Lucy Gordon, Director in the Employment team at leading law firm, Walker Morris (www.walkermorris.co.uk), discusses whether employers can require staff to be vaccinated against Covid-19.
The UK government has confirmed that it will not embark on mandatory vaccination for UK residents, which leaves open the question of whether employers could require staff to be vaccinated as a condition of attending work. The legality of this approach, and the fairness of taking disciplinary action in the event of non-compliance, like many things in employment law, is a question of what is reasonable.
On 14 April, the Department of Health and Social Care launched a five-week consultation period regarding a proposal to require care home providers to only engage staff who have had the vaccine, unless they are exempt for medical reasons. This represents a significant change from the early messages about encouraging take-up, but stems from the fact that only 53% of care homes currently meet the SAGE recommendation to have 80% of staff and 90% of residents vaccinated. If adopted, the requirement would apply to all staff, including agency workers and volunteers, and those engaged in ancillary functions such as cleaning and catering.
At present, the proposal only relates to those working in care homes with at least one resident over the age of 65. It doesn’t apply to those working in the NHS, those working with younger adults or those in hospices.
Given that a final decision is unlikely before the summer, what are the risks for private –sector employers looking to adopt a mandatory approach in the meantime?
WHAT ARE THE RISKS?
Assessments would need to be undertaken to determine whether a vaccination programme is a proportionate method of addressing the risk posed to staff and residents/care users, or whether other options are available. It may constitute a reasonable management instruction to have the vaccine where, for example, it is difficult to employ other safe- ty measures such as social distancing and frequent hand-washing, but situations such as these in the wider employment context are likely to be rare, and employers would need to be mindful that any blanket approach could indirectly discriminate against certain groups, such as on the basis of disability or religion. In healthcare in particular, employ- ers would need to be mindful of the distinction that the government has drawn by limiting its proposal to care homes with residents over 65, and consider whether a requirement for vaccination in other settings is justi- fiable in this context.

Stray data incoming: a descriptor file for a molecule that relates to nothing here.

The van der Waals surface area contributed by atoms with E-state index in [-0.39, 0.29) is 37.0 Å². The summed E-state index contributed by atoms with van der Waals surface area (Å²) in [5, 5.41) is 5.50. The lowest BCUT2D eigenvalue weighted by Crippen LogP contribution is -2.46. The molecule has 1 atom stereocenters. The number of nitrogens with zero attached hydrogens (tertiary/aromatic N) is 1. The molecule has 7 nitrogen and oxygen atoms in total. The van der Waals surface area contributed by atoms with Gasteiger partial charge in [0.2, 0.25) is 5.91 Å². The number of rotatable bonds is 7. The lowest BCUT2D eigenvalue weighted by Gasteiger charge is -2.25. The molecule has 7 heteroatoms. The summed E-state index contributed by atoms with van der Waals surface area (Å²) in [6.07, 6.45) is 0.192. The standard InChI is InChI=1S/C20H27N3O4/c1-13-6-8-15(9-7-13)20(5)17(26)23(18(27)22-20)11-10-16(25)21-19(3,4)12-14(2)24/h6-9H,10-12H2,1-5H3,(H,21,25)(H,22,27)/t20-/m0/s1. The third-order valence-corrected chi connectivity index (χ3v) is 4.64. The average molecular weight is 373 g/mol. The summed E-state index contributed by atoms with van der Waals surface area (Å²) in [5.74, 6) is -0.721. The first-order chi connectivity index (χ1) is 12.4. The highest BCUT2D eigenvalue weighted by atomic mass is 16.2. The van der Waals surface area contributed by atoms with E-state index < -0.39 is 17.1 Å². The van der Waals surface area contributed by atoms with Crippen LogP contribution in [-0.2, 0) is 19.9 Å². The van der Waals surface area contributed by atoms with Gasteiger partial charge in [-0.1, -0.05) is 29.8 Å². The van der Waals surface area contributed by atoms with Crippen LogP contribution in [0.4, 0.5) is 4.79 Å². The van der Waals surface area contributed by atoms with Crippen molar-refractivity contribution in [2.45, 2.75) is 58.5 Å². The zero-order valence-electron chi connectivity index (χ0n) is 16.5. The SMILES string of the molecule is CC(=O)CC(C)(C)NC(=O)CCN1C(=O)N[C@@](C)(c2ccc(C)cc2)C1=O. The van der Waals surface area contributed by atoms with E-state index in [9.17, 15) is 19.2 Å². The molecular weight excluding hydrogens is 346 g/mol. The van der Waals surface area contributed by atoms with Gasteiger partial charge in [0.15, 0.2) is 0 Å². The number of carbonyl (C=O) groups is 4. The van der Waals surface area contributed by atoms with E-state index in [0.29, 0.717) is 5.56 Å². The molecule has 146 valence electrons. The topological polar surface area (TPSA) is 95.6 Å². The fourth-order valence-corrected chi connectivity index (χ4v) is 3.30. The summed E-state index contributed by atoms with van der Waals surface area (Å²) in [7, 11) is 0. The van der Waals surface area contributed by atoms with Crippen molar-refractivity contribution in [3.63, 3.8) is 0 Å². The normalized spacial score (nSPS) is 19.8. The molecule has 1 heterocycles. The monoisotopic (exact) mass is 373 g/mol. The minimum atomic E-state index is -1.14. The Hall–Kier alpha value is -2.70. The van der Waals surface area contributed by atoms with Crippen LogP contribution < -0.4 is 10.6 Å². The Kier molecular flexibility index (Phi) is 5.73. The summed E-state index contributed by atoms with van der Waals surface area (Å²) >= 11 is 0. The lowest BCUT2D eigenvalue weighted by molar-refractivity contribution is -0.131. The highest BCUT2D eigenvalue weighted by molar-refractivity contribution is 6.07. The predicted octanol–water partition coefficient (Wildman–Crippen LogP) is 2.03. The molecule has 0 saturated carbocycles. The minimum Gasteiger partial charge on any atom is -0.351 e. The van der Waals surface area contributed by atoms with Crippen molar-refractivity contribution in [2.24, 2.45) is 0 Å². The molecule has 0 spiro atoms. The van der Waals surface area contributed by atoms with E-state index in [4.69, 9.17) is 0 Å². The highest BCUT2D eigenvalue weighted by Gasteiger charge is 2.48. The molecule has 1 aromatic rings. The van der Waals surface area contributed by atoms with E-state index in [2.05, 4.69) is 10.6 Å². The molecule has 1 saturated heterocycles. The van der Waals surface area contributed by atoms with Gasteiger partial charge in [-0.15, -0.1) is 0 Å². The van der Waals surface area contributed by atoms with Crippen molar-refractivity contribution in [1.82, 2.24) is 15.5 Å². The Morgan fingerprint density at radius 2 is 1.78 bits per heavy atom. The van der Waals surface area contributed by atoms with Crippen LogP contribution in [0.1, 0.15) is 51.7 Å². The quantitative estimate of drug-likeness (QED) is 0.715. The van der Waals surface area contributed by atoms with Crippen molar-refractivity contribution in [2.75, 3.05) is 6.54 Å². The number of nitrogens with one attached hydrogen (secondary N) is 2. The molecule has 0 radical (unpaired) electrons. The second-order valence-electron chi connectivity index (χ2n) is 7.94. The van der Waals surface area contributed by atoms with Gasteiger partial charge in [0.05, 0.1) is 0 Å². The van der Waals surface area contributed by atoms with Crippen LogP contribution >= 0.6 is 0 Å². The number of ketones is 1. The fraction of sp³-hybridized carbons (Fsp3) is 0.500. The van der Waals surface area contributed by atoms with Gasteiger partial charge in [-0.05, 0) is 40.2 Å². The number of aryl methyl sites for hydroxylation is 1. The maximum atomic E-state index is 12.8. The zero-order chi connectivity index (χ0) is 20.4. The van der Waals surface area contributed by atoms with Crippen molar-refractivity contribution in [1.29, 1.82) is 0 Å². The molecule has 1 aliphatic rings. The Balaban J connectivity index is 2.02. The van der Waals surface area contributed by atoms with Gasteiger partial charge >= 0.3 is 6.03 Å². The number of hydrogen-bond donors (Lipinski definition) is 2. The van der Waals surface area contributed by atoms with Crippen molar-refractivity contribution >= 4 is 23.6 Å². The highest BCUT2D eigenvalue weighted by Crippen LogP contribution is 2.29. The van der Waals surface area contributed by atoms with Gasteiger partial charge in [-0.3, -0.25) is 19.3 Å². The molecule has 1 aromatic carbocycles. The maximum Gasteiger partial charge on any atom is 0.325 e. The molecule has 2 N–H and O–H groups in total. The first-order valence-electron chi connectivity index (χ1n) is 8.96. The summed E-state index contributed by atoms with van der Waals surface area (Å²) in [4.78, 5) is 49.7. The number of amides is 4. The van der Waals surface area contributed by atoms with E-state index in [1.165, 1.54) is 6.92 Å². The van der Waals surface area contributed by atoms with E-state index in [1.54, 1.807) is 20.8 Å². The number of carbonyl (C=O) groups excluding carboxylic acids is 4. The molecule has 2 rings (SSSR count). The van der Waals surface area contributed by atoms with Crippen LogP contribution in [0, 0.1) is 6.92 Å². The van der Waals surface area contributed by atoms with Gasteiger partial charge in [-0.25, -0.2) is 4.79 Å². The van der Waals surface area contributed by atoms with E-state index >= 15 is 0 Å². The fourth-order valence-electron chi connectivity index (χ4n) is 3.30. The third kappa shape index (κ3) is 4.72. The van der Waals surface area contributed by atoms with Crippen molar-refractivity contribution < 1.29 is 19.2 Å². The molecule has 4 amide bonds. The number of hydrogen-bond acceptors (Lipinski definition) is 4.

A key battleground would be “anti-vaxxers” and whether an objection to vaccination could be considered to be a philosophical belief. Employers would need to consider how they would provide for these exemptions and whether these would reduce the effectiveness of the programme overall.
Prioritising certain groups within a workforce for vaccinations could also give rise to risk for employers if based on perceptions or assumptions about the level of risk of infection. For example, well-meaning employers hoping to offer priority vaccinations to those in certain age- groups or with particular risk factors could face discrimination claims if they inadvertently make assumptions that turn out to be incorrect. Regarding new entrants to the profession, it appears that a grace period would be permitted during which the individual can arrange a vaccination. Otherwise, such policies risk indirectly discriminating against younger applicants who may not yet have been offered a vaccine.
One particular area of pressure for employers could be third parties requiring that staff are vaccinated – for example, prior to accessing their sites. It has been suggested that members of the public may be
required to demonstrate that they have been vaccinated to access pub- lic spaces such as air travel and sports events. Businesses providing individuals to work at such locations may also be asked to ensure that their staff also comply with this requirement. At present, the consultation is seeking views on whether others attending care homes for reasons relating to care provision should also be required to have been vaccinated. Employers in the meantime would need to be mindful that they should not acquiesce to any instructions to discriminate, and that it might be necessary to make exceptions for some and/or reasonable adjustments for disabled employees who may not have been able to be vaccinated. Such circumstances will require careful discussion with third parties.
WHAT IF AN EMPLOYEE REFUSED A REQUEST?
If an employee refused consent for a vaccination, the employer would need to decide whether it was reasonable in the circumstances to take disciplinary action and/or to consider redeploying the employee to another role, if available. This would depend on the reasons given for the refusal and the employer’s justification for requiring vaccination in the first place.
A further potential for discord would be employees refusing to work with non-vaccinated colleagues if they themselves are unable to be vaccinated. Employers would need to bear in mind the competing interests of employees and consider whether alternatives, such as changing either or both employees’ duties or work stations could resolve any disputes.
WHAT CAN EMPLOYERS DO?
It is likely to be far safer and less contentious for employers generally to promote take up of vaccines rather than to enforce roll-out, just as the government will be doing. Employers should be mindful of different viewpoints and take positive action to encourage reliable, fact-based information being given to employees. Employers could consider inviting in healthcare specialists to answer employees’ questions to allay any concerns. For those in healthcare, the government has produced a full pack of supporting documentation, including posters and leaflets that can be used to encourage take-up of vaccination.